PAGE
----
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What’s On Your Roof? How SolarBack Plans To Help Sunshine State Building Owners Profit From Solar Energy


Inspiration can strike at any time or place. For Joshua Schuster, who has developed approximately $2B in mostly vertical commercial real estate in six states over the past decade, the eureka moment came while he was walking across a crowded parking lot to a grocery store under the hot South Florida sun.

“As I'm approaching this large shopping center with the sun beating down on me, I notice how much unused horizontal real estate there is here in South Florida,” said Schuster, who had recently moved to the Sunshine State with his family. “I turn around, I see another shopping center across the street, then a strip mall next to that and I’m seeing a lot of empty roof space. If you imagine the roof as an additional usable floor, I don’t think any landlord would allow an entire floor to remain vacant without a tenant.”

The result of Schuster’s inspiration is SolarBack, a Boca Raton-based sister company to Schuster’s other CRE venture, SilverBack. SolarBack was co-founded by Schuster and Robert Stillman, and, along with a team of consultants and engineers with more than 50 years of combined experience in solar energy, the company says it’s poised to leave its mark on people, the planet and Wall Street.

“We are not solar installers,” Schuster said. “We’re environmental, social and governance investors. Our capitalization is led by an institutional family office, and we have identified flat rooftops as a clear pathway not only to profits, but to a cleaner environment.”

Stillman said vacant roofs present a largely untapped opportunity for the building owner, landlord and investors.

“Instead of sitting largely vacant, flat commercial roofs across the state could be used to generate clean energy while contributing to a building owner’s net operating income,” he said.

The duo estimates that there is roughly 8B SF of untapped potential sitting atop America’s big-box stores and shopping centers. Big operators, such as Ikea and Walmart, already recognize the opportunity.

SolarBack, however, is targeting businesses such as grocery-anchored shopping centers and strip malls, whose owners either may not be aware of the potential sitting atop their buildings or who lack the capital to install solar panels themselves.

“After getting a crash course in solar engineering, we realized that there is a huge opportunity here to take advantage of all that underused horizontal real estate by becoming the tenant for those spaces,” Schuster said.

Stillman said SolarBack's sales approach is simple.

“In our meetings with landlords and property managers of brick-and-mortar retail, the pitch is simply: ‘Are you making any money on your roof?’" he said. "The answer is typically no, but that they’d like to. It’s an additional revenue stream for this asset class that continues to feel the impact of e-commerce competition.”

The new company has signed letters of intent with landlords that it hopes to convert into long-term leases on about 2M SF of Florida commercial roofs, and SolarBack has identified about 9M SF of additional roof space in the Sunshine State that it could target for its unique business model.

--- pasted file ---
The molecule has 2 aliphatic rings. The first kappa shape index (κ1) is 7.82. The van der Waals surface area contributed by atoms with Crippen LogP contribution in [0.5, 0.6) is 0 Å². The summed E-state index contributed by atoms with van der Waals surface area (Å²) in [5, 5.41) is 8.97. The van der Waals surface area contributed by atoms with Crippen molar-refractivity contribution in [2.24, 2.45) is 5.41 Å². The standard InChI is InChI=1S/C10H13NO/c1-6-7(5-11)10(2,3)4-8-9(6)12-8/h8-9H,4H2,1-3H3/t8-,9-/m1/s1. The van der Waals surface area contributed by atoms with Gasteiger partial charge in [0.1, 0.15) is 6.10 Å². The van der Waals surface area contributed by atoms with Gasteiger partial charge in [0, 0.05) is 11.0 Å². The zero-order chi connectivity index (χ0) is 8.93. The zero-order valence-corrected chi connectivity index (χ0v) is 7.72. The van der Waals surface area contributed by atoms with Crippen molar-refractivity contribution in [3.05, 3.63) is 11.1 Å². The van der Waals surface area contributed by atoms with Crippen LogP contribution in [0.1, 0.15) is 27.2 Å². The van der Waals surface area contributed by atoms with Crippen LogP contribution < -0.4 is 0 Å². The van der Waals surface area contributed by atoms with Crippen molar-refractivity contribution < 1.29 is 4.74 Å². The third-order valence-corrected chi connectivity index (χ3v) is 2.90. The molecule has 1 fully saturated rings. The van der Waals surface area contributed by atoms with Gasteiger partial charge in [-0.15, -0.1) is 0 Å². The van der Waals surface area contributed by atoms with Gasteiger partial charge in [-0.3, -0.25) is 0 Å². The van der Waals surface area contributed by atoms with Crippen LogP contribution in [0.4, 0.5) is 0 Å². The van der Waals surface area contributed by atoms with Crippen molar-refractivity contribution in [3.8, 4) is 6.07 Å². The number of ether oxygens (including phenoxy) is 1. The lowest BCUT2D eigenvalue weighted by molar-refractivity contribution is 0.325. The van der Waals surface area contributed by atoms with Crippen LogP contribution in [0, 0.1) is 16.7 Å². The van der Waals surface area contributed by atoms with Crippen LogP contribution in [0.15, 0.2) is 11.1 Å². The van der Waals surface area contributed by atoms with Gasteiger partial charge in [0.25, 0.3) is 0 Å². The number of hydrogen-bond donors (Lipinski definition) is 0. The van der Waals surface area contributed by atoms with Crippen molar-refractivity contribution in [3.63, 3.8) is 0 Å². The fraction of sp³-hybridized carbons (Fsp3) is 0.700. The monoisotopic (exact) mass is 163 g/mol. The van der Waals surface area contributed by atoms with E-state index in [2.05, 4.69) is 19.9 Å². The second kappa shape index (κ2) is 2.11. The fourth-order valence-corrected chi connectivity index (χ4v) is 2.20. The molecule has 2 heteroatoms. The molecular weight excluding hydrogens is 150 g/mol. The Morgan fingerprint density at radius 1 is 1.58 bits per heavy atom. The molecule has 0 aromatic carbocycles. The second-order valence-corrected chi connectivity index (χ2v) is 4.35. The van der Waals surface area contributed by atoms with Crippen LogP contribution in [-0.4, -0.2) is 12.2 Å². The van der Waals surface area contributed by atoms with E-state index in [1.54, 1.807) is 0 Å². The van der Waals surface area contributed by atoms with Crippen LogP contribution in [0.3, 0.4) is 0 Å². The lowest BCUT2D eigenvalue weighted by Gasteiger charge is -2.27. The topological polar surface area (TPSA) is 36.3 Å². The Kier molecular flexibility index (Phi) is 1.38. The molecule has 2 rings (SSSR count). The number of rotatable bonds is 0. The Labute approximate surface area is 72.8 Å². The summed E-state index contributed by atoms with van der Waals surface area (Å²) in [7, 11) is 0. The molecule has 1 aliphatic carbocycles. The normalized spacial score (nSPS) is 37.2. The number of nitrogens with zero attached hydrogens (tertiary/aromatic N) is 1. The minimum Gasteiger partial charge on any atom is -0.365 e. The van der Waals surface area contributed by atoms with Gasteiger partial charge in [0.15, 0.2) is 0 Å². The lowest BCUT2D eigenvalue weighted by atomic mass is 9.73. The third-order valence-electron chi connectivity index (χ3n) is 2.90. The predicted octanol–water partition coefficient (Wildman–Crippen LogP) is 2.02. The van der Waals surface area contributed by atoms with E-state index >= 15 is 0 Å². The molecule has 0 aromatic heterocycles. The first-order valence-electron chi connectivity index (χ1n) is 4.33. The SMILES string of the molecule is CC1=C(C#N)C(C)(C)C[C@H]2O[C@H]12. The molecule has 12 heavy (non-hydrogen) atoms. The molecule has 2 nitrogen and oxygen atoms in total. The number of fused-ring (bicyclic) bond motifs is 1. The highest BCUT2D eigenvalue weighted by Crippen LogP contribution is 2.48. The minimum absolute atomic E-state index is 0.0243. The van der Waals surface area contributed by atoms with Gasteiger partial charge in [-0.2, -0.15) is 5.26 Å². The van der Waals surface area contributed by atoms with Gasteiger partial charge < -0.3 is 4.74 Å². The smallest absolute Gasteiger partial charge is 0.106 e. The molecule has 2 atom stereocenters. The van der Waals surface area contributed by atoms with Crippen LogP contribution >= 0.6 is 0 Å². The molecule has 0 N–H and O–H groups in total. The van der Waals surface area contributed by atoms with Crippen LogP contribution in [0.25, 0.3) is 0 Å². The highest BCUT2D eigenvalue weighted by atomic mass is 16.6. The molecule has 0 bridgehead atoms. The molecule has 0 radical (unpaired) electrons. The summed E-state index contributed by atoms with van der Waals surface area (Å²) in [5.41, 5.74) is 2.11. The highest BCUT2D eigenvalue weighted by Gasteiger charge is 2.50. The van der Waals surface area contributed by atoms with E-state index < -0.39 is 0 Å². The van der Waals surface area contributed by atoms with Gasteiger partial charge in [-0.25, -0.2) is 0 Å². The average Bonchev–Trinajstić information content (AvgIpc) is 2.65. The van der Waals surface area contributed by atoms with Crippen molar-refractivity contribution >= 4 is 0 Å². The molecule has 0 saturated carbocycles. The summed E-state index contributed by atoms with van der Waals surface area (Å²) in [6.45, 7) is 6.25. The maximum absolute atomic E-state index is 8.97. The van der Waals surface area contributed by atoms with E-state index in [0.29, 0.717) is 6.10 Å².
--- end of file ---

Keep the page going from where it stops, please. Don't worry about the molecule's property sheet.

Joshua Schuster

Schuster said SolarBack seeks to enter into 25- or 49-year leases with provisions that allow for demolition clauses or friendly buyouts if the landlord wants to unwind the lease sooner. In the meantime, SolarBack is responsible for paying for and installing the panels and all associated equipment. It will even install a new roof for the owner if necessary.

“We amortize our costs over the length of the long-term lease,” he said. “We're not selling solar. Instead, we are tenants looking for real estate to rent, and then, just like with any tenant fit-out, we'll install our own system.”

Potential benefits for building owners include a lower energy bill, the ability to sell excess energy into the grid and a reduced carbon footprint. In addition, Stillman said Florida lawmakers might eventually allow the owner to sell excess energy directly to other power users via power purchase agreements, which currently are restricted under state law.

“If Florida legislators vote to allow PPAs, then we are primed to not only continue to offset energy for our landlords and their prospective tenants, but we can produce enough power to start trading it and distributing it to other states that are overpaying for electricity,” he said. 

Schuster sees great potential for SolarBack at a time when energy rates are rising in Florida while the cost to produce solar power continues to shrink.

“There are a lot of tailwinds behind this movement,” he said. “Solar has gotten 70% more efficient while the rooftop modules themselves have become 90% cheaper over the last five years, and they are hurricane-rated. At the same time, there’s a strong movement, led by the Fortune 500, to reduce the carbon footprint.”

Schuster said building owners are giving an enthusiastic reception to SolarBack's business model and focus on the triple bottom line of people, planet and profit, or the 3Ps.

He added that it’s time for eco-friendly rooftop tenancy to take hold and put more green into businesses' bank accounts while making the environment greener and less hot.

"That is why SolarBack will keep asking, 'So, what’s on your roof?'" 

This article was produced in collaboration between SolarBack and Studio B. Bisnow news staff was not involved in the production of this content.

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